Honoring the Day of the Dead

Día de los Muertos

Honoring the Day of the Dead

Deacon Hector Villarreal, Contributor

All Souls’ Day is a Catholic tradition in which Catholics commemorate the dead by praying for their souls. Rituals include visiting family graves and bringing flowers to place at the graves. We also commemorate the dead in a special way by having Mass on All Souls Day, November 2n

People will be at the cemeteries a few days before November 2nd cleaning the graves and making them look nice. On November 2nd. people will flock to the cemeteries with flowers, mainly marigolds, and offerings for the departed loved ones. These offerings can include food, sugar skulls or anything else the person liked, and if the person was an adult, even cigarettes and tequila, that is, if the person liked to smoke or drink when he or she was alive.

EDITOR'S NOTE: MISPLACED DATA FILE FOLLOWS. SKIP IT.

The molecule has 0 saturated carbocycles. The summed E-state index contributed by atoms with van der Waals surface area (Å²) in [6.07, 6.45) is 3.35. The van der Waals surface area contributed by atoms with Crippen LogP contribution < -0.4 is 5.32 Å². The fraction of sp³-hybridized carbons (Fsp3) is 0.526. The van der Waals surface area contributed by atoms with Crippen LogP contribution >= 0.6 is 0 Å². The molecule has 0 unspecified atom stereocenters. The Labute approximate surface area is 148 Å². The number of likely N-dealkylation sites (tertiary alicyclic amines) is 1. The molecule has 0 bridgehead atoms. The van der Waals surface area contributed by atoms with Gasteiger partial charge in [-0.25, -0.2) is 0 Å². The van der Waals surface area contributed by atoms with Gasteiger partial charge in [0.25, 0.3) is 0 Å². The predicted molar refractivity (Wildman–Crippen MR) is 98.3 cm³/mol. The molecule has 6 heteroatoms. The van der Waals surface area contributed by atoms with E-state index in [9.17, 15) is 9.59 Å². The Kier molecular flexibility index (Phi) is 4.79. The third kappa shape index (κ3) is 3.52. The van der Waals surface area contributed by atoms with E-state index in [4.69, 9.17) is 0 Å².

In some parts of Mexico and other countries, families have the tradition of building an altar in their homes to remember their loved ones that have passed away. The altar consists of pictures of the deceased family members, candles, flowers, food dishes their loved ones liked, fresh fruit, sugar skulls and any other thing that the deceased person liked.

For some people, the idea of celebrating the day of the dead is a weird practice. For those that celebrate, it is a way of dealing with their own mortality, that is why they decorate sugar skulls and put names of people on them – dead or alive – and later eat them mocking or rejoicing in the concept of death which makes it feel more familiar, after all, we’re all going to die someday.

With the migration of people to the United States from Latin America many of their costumes end up in this country, this being one of them. People want to remember, honour and pray for their dead relatives in a special way wherever they are.

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